As we have observed above, group-fair classifiers are rarely Pareto optimal. By selecting only from the set of Pareto optimal models, minimax Pareto fairness ensures that no model performance is left unattained, which is an issue with group fairness, especially when groups have different base error rates. Additionally, any Pareto optimal classifier can be easily converted to a group-fair classifier through randomization, which involves setting a subset of the predictions for a particular group to a random value.37 This procedure of systematically worsening predictions for a particular group to achieve equal performance would clearly raise ethical issues in a clinical setting.

However, for real-world problems, it is difficult to know whether a model is Pareto optimal, or what the minimax error is. Therefore, unlike group fairness, minimax Pareto fairness is typically used as a relative definition of fairness, where two models are compared based on their worst-group and per-group performances.38 As such, it is difficult to know when you have attained the minimax Pareto fair model, though in practice, we have found that simply balancing the data by the group attribute is a fairly competitive baseline,39 and recent work has found that models that minimize overall error may already be minimax Pareto fair.40

Finally, there are many other fairness definitions that have been proposed in the literature. For example, individual fairness requires that similar individuals be treated similarly, though it is often difficult to establish a similarity metric.41 There also exist many definitions of fairness that utilize the causal structure of the data,42 though recent works have found that such definitions often suffer from the same drawbacks that we have observed in group fairness.43 Despite almost all work in clinical fairness focusing on group fairness, we encourage practitioners to select other fairness definitions that may be better catered to their problem setting.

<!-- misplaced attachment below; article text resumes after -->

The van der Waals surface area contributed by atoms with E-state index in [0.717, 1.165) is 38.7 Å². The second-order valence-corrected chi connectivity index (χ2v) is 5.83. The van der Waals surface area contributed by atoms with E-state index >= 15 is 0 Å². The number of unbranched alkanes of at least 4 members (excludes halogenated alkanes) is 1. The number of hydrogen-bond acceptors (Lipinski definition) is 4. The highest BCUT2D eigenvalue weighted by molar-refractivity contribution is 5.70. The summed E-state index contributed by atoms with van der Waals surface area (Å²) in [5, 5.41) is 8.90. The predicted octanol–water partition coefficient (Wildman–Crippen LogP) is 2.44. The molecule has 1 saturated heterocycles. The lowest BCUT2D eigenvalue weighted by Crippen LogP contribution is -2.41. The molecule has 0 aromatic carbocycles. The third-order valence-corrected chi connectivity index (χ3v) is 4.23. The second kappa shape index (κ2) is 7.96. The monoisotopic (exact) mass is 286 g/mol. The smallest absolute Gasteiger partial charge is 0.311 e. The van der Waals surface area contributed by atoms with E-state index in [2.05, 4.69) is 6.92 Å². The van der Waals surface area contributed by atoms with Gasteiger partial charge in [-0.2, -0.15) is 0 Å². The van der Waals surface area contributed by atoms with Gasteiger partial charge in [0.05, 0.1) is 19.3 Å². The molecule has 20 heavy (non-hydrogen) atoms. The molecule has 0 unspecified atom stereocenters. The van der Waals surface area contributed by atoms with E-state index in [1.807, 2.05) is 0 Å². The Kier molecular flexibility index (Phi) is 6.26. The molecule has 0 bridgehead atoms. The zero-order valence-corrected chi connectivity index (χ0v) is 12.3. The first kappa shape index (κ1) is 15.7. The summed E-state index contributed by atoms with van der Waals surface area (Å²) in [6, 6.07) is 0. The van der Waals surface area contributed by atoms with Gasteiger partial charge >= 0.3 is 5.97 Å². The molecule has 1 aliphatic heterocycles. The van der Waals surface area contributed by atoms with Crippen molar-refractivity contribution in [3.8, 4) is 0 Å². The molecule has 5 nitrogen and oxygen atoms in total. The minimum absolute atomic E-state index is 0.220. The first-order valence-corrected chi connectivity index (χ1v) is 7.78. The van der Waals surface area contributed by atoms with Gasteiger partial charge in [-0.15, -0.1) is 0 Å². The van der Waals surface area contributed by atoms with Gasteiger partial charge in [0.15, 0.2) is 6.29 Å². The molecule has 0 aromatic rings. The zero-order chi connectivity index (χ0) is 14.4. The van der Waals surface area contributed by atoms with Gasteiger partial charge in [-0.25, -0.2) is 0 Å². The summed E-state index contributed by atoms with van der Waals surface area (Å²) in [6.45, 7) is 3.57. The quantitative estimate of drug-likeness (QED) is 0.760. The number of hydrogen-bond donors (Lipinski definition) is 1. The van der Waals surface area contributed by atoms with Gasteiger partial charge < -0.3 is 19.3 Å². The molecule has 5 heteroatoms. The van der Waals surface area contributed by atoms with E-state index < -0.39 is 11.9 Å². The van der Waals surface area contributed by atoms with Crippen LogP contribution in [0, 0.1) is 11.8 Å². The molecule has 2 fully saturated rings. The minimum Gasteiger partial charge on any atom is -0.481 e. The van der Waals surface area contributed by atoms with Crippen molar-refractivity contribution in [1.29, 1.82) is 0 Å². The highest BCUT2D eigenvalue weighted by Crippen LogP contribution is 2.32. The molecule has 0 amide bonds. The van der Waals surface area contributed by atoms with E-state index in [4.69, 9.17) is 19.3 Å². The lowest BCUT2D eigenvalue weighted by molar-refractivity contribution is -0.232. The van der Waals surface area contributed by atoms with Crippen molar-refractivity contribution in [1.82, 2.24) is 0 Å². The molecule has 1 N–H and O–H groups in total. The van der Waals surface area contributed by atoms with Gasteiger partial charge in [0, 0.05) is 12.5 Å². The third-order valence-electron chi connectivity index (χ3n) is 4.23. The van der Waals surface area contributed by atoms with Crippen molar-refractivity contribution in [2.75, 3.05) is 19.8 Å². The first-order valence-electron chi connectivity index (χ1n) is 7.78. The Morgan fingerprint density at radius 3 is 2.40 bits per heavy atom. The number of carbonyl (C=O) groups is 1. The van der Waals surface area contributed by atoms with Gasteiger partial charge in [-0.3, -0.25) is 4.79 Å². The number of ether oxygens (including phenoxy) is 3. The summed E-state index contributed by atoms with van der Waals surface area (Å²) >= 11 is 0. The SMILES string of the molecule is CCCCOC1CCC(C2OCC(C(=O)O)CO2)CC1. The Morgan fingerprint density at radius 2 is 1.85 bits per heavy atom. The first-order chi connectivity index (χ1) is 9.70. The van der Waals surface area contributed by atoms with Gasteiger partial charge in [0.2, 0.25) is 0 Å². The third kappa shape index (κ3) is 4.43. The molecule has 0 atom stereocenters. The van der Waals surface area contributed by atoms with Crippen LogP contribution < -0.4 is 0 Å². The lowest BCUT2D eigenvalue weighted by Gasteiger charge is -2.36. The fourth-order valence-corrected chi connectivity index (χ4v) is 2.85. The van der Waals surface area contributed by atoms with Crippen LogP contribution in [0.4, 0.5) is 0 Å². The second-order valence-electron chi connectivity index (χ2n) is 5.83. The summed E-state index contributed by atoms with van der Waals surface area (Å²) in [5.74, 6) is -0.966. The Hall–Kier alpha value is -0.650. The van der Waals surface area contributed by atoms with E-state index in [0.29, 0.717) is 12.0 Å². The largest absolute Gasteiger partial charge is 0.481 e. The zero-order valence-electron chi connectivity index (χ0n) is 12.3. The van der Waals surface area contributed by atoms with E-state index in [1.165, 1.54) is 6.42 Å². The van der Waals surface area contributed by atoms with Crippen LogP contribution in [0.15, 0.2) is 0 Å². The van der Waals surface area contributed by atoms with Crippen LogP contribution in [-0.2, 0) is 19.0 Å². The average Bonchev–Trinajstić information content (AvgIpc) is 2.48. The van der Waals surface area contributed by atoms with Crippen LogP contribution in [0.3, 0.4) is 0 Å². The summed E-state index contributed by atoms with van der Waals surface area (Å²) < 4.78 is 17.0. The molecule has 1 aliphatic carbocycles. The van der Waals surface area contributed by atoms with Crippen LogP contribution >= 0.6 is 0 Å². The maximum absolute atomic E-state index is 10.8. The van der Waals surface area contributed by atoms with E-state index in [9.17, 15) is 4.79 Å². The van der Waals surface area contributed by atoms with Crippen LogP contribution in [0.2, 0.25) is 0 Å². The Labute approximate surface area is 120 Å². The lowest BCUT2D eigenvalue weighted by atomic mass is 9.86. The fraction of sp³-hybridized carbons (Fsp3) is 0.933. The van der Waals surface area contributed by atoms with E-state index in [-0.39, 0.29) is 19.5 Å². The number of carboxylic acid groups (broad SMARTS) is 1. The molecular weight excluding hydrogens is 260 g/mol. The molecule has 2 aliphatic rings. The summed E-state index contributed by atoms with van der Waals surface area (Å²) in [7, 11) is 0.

Potential Sources of Bias in Deployed Machine Learning Systems

Though the results presented above may be discouraging to some readers, we emphasize that there is much more to the artificial intelligence (AI) fairness field than simply correcting biases from an algorithmic perspective. In particular, there are several key components in the machine learning deployment pipeline that are not considered in an algorithmic fairness analysis. For example, if a model is to be used for clinical decision support, any biases in how the clinician might selectively choose to follow model recommendations would be a source of bias in the system, even if the model deployed is perfectly fair.44 Similarly, algorithmic fairness also assumes that the data distribution we observe during evaluation are identical to what will be seen during deployment. However, we know that clinical data can often suffer from selection bias, in which subsets of particular groups are more likely to be observed within the data set, due to factors such as inequality in health care access.45 For example, prior work has shown that White patients are significantly more likely to receive diagnostic imaging than non-White patients, even after adjusting for a variety of confounding factors.46 If this selection bias is not present in the deployment setting, then we would expect the actual performance and fairness metrics of the model to be vastly different than what we have observed on the “biased” data set.

Here, we conduct a preliminary study of another potential source of data set bias: label bias. Label bias occurs when the observed labels differ from the ground truth at different rates for different groups.47 Not only would label bias affect the models that we train, it would also invalidate the performance and fairness metrics that we have calculated, as our model predictions would be compared against incorrect labels.